open import Cat.Functor.Adjoint
open import Cat.Prelude

import Cat.Functor.Reasoning as Func
import Cat.Reasoning as Cat

{o ℓ o′ ℓ′} {C : Precategory o ℓ} {D : Precategory o′ ℓ′}
{L : Functor D C} {R : Functor C D}
where


Recall from the page on adjoint functors that an adjoint pair $L \dashv R$ induces an isomorphism

${\mathbf{Hom}}_\mathcal{C}(L(x), y) \cong {\mathbf{Hom}}_\mathcal{D}(x, R(y))$

of ${\mathbf{Hom}}$-sets, sending each morphism to its left and right adjuncts, respectively. What that page does not mention is that any functors $L, R$ with such a correspondence — as long as the isomorphism is natural — actually generates an adjunction $L \dashv R$, with the unit and counit given by the adjuncts of each identity morphism.

More precisely, the data we require is an equivalence (of sets) $f : {\mathbf{Hom}}_\mathcal{C}(Lx,y) \to {\mathbf{Hom}}_\mathcal{D}(x,Ry)$ such that the equation

$f(g \circ x \circ Lh) = Rg \circ fx \circ h$

holds. While this may seem un-motivated, it’s really a naturality square for a transformation between the functors ${\mathbf{Hom}}_\mathcal{C}(L-,-)$ and ${\mathbf{Hom}}_\mathcal{D}(-,R-)$ whose data has been “unfolded” into elementary terms.

hom-iso-natural
: (∀ {x y} → C.Hom (L.₀ x) y → D.Hom x (R.₀ y))
→ Type _
hom-iso-natural f =
∀ {a b c d} (g : C.Hom a b) (h : D.Hom c d) x
→ f (g C.∘ x C.∘ L.₁ h) ≡ R.₁ g D.∘ f x D.∘ h

: (f : ∀ {x y} → C.Hom (L.₀ x) y → D.Hom x (R.₀ y))
→ (eqv : ∀ {x y} → is-equiv (f {x} {y}))
→ hom-iso-natural f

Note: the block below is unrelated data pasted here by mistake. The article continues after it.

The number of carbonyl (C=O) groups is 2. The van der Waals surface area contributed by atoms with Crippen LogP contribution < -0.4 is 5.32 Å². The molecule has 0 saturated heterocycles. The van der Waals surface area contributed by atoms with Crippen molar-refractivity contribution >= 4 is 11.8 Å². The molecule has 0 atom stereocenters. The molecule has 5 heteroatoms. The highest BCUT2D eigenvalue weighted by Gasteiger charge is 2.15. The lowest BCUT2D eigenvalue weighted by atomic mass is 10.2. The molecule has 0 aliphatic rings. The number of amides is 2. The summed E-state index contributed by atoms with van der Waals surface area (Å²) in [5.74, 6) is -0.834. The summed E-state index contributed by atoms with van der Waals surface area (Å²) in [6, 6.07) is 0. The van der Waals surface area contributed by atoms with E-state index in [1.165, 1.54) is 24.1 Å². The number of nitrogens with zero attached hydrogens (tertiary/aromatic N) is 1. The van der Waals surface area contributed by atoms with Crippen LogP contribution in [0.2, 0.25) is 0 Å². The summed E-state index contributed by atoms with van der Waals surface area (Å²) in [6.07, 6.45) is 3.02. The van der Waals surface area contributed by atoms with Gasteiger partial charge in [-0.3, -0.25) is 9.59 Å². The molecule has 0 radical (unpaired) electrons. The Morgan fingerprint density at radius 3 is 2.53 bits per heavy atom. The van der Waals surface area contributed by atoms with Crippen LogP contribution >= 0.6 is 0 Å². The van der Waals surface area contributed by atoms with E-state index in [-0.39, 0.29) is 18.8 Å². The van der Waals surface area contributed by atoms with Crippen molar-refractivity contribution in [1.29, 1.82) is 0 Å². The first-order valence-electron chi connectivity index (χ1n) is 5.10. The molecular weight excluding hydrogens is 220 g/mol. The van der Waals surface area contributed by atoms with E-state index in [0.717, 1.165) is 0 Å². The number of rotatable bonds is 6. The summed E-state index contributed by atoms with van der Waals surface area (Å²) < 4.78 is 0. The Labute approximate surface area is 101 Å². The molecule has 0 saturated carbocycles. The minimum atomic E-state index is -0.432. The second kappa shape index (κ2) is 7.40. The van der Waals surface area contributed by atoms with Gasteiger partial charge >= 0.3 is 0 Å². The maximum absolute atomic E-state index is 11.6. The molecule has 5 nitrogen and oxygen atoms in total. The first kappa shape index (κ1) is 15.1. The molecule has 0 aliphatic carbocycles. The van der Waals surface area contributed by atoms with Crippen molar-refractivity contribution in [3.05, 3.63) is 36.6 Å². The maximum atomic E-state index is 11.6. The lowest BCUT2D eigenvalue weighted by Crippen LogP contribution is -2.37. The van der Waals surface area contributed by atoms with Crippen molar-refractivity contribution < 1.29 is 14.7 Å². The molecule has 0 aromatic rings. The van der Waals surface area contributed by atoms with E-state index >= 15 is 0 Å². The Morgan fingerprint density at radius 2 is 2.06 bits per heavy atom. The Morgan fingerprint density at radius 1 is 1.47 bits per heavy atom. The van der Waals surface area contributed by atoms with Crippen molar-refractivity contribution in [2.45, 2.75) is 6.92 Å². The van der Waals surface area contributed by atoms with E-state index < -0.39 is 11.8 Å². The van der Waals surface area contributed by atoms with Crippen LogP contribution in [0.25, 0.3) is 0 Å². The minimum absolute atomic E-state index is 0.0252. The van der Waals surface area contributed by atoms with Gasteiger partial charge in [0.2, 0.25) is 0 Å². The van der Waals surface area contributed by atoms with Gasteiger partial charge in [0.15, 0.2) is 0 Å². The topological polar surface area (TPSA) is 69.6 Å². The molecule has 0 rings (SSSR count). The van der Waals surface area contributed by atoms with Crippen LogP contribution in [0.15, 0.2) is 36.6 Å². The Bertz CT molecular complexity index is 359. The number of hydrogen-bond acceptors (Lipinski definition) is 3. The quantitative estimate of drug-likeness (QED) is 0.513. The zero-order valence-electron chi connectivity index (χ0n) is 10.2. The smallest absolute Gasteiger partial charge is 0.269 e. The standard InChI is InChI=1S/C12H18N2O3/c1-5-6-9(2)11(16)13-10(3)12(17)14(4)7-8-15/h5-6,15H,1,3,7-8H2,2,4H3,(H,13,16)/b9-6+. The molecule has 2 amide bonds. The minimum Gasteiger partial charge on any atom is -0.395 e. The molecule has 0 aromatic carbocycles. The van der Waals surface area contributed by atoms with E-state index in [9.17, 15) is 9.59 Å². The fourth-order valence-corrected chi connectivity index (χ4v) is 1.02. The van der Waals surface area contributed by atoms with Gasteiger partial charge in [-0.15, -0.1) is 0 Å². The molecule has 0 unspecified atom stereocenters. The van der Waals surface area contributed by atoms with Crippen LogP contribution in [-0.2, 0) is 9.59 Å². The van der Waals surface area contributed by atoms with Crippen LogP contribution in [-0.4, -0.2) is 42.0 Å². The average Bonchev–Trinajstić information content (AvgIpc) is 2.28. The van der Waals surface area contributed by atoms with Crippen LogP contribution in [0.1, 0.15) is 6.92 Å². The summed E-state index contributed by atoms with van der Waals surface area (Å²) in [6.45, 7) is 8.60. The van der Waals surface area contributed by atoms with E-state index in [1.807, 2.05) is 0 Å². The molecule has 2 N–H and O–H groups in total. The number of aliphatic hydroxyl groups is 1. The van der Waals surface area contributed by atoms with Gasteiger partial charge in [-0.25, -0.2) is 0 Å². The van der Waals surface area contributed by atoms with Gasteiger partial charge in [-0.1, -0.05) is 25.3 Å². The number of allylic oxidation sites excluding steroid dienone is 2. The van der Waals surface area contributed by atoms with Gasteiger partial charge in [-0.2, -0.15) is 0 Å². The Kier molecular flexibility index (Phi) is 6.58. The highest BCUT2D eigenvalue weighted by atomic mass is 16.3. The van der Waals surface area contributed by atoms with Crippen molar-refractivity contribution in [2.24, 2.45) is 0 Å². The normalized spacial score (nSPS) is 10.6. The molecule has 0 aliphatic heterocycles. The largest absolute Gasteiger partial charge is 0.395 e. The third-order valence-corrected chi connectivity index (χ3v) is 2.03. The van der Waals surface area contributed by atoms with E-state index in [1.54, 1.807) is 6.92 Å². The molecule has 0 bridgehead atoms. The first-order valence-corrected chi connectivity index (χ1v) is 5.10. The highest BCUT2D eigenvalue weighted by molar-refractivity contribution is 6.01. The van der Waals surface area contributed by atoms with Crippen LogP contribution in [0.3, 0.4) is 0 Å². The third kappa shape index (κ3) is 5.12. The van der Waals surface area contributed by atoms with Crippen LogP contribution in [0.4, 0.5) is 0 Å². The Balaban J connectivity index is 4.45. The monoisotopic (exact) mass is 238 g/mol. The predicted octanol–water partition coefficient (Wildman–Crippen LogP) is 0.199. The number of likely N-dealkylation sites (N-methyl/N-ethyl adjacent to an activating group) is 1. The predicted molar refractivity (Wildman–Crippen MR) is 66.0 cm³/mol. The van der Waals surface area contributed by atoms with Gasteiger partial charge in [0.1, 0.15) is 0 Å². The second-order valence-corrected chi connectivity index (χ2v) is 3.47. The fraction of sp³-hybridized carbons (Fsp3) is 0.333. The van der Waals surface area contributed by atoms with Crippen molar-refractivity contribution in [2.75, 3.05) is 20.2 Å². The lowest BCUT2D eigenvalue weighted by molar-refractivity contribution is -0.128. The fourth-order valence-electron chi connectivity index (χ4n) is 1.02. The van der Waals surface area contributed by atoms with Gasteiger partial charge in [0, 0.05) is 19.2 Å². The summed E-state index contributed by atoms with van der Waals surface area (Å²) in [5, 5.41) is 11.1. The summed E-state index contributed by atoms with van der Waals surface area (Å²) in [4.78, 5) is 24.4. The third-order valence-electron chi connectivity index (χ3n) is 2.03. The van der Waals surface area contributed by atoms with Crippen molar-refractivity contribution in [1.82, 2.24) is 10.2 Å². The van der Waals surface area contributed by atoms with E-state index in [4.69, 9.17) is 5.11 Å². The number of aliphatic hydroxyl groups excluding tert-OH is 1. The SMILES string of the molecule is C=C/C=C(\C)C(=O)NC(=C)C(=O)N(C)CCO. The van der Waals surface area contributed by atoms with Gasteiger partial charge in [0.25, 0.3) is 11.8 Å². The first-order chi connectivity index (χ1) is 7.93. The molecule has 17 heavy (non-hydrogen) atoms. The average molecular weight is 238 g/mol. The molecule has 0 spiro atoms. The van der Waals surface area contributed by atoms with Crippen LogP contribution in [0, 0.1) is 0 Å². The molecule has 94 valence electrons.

→ L ⊣ R
f⁻¹ : ∀ {x y} → D.Hom x (R.₀ y) → C.Hom (L.₀ x) y
f⁻¹ = equiv→inverse f-equiv

inv-natural : ∀ {a b c d} (g : C.Hom a b) (h : D.Hom c d) x
→ f⁻¹ (R.₁ g D.∘ x D.∘ h) ≡ g C.∘ f⁻¹ x C.∘ L.₁ h
inv-natural g h x = ap fst \$ is-contr→is-prop (f-equiv .is-eqv _)
(f⁻¹ (R.₁ g D.∘ x D.∘ h) , refl)
( g C.∘ f⁻¹ x C.∘ L.₁ h
, natural _ _ _
∙ sym (equiv→counit f-equiv _)
∙ ap (f ⊙ f⁻¹)
(D.extendl (ap (R.₁ g D.∘_) (equiv→counit f-equiv _))))


We do not require an explicit naturality witness for the inverse of $f$, since if a natural transformation is componentwise invertible, then its inverse is natural as well. It remains to use our “binaturality” to compute that $f({{\mathrm{id}}_{}})$ and $f^{-1}({{\mathrm{id}}_{}})$ do indeed give a system of adjunction units and co-units.

  adj′ : L ⊣ R
adj′ .unit .η x = f C.id
adj′ .unit .is-natural x y h =
f C.id D.∘ h                    ≡⟨ D.introl R.F-id ⟩≡
R.₁ C.id D.∘ f C.id D.∘ h       ≡˘⟨ natural _ _ _ ⟩≡˘
f (C.id C.∘ C.id C.∘ L.₁ h)     ≡⟨ ap f (C.cancell (C.idl _) ∙ C.intror (C.idl _ ∙ L.F-id)) ⟩≡
f (L.₁ h C.∘ C.id C.∘ L.₁ D.id) ≡⟨ natural _ _ C.id ⟩≡
R.₁ (L.₁ h) D.∘ f C.id D.∘ D.id ≡⟨ D.refl⟩∘⟨ D.idr _ ⟩≡
R.₁ (L.₁ h) D.∘ f C.id          ∎
adj′ .counit .η x = f⁻¹ D.id
adj′ .counit .is-natural x y f =
f⁻¹ D.id C.∘ L.₁ (R.₁ f) ≡⟨ C.introl refl ⟩≡
C.id C.∘ f⁻¹ D.id C.∘ L.₁ (R.₁ f) ≡˘⟨ inv-natural _ _ _ ⟩≡˘
f⁻¹ (R.₁ C.id D.∘ D.id D.∘ R.₁ f) ≡⟨ ap f⁻¹ (D.cancell (D.idr _ ∙ R.F-id) ∙ D.intror (D.idl _)) ⟩≡
f⁻¹ (R.₁ f D.∘ D.id D.∘ D.id)     ≡⟨ inv-natural _ _ _ ⟩≡
f C.∘ f⁻¹ D.id C.∘ L.₁ D.id       ≡⟨ C.refl⟩∘⟨ C.elimr L.F-id ⟩≡
f C.∘ f⁻¹ D.id                    ∎